Pretend it’s 1859 and someone just asked you, “What do you think about the anti-slavery movement?”
Here’s the thing: the wider the group, the more likely generalizations are going to be unhelpful. And in this case…it’s a very broad group.
Ten-second history recap! Early on, abolitionists were a few “extremists” who subscribed to the same papers, attended the same rallies, and had a similar ideology. Obviously, even that is covering over a lot of differences, but early on, you could say with a reasonable amount of accuracy things like “anti-slavery advocates believe in the dignity of all people before God regardless of skin color.”
As time went on, more people joined the anti-slavery cause. These included:
- “Free soilers” who wanted slavery outlawed in new territories because they didn’t want slaves to steal white jobs.
- Northerners who saw Southerners and their “slave power” economy as a threat.
- Extremists who advocated violent opposition to slavery.
- Goodhearted but sometimes condescending white people who saw themselves as patrons and liberators even if they just talked a lot and never did anything.
- Politicians who wanted to increase the power of the federal government and saw slavery as a threat to the unity of the Union.
- Actual racists who didn’t want slavery because they wanted all black people to go back to Africa. (You would be surprised how many “free soil” people were anti-slavery because they were anti-black.)
Suddenly, you had a massive collection of folks with different beliefs, values, and solutions who had only one thing in common: they were against slavery.
If everyone in the anti-slavery crowd had marched on Washington, chances are you’d only agree with a third of the signs they hefted into the air. They would range from “There are neither slave nor free, for we are all one in Christ Jesus” to “Save the Union Through Gradual Emancipation” to “Make America White Again.”
Your answer would depend on a lot of factors: where you lived, which newspapers you read, which issues you cared most about, your political party, your geographical region, to name a few.
So. It’s 1859. Someone asks you what you think of the anti-slavery crowd and their cause. What do you say?
Regardless of your answer, I hope you’d…
- Ask them to be more specific. Maybe point to just one issue or statement and evaluate it, or take one approach and say whether you think it’s helpful or not.
- Try to get a sense of what a particular event meant—what happened and why—and acknowledge that there isn’t one story to explain the actions or motives of everyone involved in a cause.
- Know someone involved with anti-slavery activism so you can ask questions of a person on the front lines, while realizing that one person won’t represent everyone involved.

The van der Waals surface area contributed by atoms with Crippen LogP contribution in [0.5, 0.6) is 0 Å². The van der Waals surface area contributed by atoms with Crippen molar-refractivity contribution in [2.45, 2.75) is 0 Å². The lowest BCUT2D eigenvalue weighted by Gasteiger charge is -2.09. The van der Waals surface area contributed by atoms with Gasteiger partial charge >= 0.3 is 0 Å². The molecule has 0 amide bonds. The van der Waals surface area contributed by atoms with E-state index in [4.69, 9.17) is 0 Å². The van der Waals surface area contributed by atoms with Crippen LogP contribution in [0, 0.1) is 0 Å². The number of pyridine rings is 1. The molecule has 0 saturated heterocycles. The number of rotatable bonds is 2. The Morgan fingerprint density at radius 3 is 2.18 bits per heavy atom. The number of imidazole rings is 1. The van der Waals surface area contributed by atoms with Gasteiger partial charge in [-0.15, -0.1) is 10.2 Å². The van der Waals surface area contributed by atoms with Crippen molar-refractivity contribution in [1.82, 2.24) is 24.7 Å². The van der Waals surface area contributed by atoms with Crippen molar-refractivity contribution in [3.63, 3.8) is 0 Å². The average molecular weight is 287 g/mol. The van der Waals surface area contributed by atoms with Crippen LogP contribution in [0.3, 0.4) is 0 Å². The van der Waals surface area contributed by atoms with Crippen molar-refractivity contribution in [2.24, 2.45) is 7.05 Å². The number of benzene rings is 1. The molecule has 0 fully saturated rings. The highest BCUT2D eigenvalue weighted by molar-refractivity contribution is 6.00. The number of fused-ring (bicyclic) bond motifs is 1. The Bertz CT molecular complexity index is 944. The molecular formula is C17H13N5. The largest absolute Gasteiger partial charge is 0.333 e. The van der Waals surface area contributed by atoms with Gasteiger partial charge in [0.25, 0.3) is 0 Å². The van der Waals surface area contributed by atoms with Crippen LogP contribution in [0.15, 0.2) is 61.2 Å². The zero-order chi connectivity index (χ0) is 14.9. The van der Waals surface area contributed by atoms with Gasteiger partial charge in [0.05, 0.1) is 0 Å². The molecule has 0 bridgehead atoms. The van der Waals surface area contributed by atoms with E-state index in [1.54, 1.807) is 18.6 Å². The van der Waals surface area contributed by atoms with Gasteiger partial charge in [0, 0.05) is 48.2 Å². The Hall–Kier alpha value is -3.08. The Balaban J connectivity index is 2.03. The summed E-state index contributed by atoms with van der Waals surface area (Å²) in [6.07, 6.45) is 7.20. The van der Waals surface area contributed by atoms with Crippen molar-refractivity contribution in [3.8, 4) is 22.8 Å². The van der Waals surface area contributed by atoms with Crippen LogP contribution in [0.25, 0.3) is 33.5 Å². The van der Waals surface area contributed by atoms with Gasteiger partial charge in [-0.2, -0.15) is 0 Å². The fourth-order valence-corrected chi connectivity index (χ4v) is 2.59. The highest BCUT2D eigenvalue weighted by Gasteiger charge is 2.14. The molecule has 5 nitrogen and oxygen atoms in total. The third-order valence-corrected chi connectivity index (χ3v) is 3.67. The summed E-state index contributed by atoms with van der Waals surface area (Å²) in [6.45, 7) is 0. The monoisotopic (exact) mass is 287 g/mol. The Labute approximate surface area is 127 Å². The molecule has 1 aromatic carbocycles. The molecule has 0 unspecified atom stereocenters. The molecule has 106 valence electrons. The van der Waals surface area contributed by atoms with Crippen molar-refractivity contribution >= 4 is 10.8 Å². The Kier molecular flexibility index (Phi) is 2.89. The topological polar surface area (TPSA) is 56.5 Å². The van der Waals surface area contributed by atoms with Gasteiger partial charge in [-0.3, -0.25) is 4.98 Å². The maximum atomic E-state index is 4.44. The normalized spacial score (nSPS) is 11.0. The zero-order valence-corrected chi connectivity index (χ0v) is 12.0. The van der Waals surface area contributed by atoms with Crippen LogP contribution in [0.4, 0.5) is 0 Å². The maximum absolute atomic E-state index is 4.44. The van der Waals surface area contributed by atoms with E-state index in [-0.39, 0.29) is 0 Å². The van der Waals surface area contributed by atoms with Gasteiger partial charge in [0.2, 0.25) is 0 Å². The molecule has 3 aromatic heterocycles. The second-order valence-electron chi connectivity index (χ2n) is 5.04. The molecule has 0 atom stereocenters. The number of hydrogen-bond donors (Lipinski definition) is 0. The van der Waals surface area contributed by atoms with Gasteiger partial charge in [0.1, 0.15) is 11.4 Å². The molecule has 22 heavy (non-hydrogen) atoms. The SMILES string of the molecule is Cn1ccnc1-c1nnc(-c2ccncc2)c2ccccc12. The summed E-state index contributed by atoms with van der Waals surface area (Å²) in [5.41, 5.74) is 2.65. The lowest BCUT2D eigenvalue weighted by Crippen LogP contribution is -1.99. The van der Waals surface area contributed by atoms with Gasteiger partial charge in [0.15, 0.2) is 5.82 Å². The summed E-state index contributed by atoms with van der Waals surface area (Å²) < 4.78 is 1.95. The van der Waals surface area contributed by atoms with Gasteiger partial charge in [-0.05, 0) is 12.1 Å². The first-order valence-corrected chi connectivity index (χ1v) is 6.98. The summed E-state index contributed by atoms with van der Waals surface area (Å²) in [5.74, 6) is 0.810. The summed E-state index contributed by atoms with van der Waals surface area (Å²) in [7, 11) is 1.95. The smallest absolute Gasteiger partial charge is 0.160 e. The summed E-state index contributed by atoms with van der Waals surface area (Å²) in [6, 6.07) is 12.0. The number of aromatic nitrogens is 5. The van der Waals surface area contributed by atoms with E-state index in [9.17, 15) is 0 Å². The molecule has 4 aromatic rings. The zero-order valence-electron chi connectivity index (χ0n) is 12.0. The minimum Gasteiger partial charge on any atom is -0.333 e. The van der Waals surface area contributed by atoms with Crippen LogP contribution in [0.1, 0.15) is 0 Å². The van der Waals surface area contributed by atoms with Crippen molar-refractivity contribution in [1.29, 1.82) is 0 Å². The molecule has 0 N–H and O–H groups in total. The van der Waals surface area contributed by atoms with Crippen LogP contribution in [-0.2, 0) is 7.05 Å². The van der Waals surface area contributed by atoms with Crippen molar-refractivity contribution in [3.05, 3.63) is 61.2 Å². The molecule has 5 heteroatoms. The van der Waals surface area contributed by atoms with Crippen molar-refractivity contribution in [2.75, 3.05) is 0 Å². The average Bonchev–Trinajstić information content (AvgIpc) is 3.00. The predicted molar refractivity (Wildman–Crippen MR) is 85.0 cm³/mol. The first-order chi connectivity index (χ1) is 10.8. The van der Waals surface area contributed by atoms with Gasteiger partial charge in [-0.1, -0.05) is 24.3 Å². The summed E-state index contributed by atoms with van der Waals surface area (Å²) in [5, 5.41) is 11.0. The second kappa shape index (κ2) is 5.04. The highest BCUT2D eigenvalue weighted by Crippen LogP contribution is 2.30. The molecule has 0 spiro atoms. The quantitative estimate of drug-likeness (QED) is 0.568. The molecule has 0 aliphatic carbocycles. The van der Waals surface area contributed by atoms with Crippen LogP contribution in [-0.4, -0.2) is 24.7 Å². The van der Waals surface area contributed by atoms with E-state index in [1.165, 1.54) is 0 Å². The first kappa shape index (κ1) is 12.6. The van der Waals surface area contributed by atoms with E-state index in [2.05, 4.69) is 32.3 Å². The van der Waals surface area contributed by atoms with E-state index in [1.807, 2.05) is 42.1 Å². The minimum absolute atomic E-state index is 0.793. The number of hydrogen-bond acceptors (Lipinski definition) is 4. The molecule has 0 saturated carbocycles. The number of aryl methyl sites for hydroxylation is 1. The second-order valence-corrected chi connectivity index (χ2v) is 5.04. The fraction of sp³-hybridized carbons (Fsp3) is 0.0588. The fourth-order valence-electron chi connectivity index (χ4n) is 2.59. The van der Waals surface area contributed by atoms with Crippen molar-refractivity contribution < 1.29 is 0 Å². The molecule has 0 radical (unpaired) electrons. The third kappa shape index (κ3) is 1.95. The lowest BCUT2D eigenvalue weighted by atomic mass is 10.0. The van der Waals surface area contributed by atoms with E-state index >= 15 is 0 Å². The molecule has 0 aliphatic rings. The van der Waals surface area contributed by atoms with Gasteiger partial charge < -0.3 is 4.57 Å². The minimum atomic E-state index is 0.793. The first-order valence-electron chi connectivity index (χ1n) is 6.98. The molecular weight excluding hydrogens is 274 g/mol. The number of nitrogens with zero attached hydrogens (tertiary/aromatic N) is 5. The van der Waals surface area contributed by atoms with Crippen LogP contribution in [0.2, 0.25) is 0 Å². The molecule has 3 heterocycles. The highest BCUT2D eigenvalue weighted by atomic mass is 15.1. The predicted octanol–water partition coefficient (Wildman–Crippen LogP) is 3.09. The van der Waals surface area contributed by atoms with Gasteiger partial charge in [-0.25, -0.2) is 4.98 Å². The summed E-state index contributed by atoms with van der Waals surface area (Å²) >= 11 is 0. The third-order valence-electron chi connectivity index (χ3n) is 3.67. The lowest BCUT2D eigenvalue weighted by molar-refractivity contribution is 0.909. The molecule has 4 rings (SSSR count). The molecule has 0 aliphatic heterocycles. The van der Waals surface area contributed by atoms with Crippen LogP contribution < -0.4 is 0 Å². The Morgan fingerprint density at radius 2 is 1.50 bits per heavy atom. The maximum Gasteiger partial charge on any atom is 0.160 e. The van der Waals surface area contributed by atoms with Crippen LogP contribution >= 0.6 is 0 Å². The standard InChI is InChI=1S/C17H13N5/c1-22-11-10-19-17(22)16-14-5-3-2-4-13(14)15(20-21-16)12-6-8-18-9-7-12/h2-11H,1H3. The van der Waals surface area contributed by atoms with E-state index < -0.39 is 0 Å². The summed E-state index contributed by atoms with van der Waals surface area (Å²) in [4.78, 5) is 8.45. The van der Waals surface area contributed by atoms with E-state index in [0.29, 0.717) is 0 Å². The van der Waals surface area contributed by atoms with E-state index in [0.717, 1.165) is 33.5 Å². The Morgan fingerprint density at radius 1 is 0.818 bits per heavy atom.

- Expose yourself to more than one side if they ask about a particular event, say, John Brown’s raid—reading more than just the flowery poetry idolizing him or the Southern screeds condemning him to inform your opinion.
If by now you’re thinking that I’m not really talking about the anti-slavery movement, you’d be right.
Am I saying that the anti-slavery movement in the 1800s is the same as the anti-Trump protests after the inauguration? Nope. Except in this one, very important way: they were both movements that encompassed a wide range of ideologies and motivations.
Fine. Two ways—they were also both subject to a lot of broad generalizations and caricatures that oversimplified the issues involved (on both sides). And I think that’s extremely unhelpful, if not destructive.
When you try to glorify or demonize a diverse movement, you risk giving a false picture of what’s really going on.
So when talking about politics, please, tell the truth. Fact-check your news sources, be okay with saying, “I’m not sure” and willing to admit when you’re wrong.
Tell the whole truth. It’s okay to have a strong opinion about an issue and still acknowledge its complexity. That might look like: “I realize that X, and I’m obviously not okay with Y, but I still think that the overall impact of Z is positive, and here’s why.” Or: “I appreciate that some people are motivated by X, but here’s the negative impact I think Y has—I’d rather see more Z and here’s why.”
Tell nothing but the truth. Personally, I think that often, sharing memes/cartoons/articles that intend to mock instead of provoke thought are pretty pointless. Sarcasm is a destroyer of gracious conversation. Ask yourself, “Why am I posting this?” and only go ahead if you have a convincing answer.
How you talk about politics matters because it both shows and shapes the kind of person you are. So be the person who does the hard work of overlooking insults and using logic and asking why, who thinks before speaking, who holds convictions graciously and always seeks to learn and understand more. History will thank you (and so will I).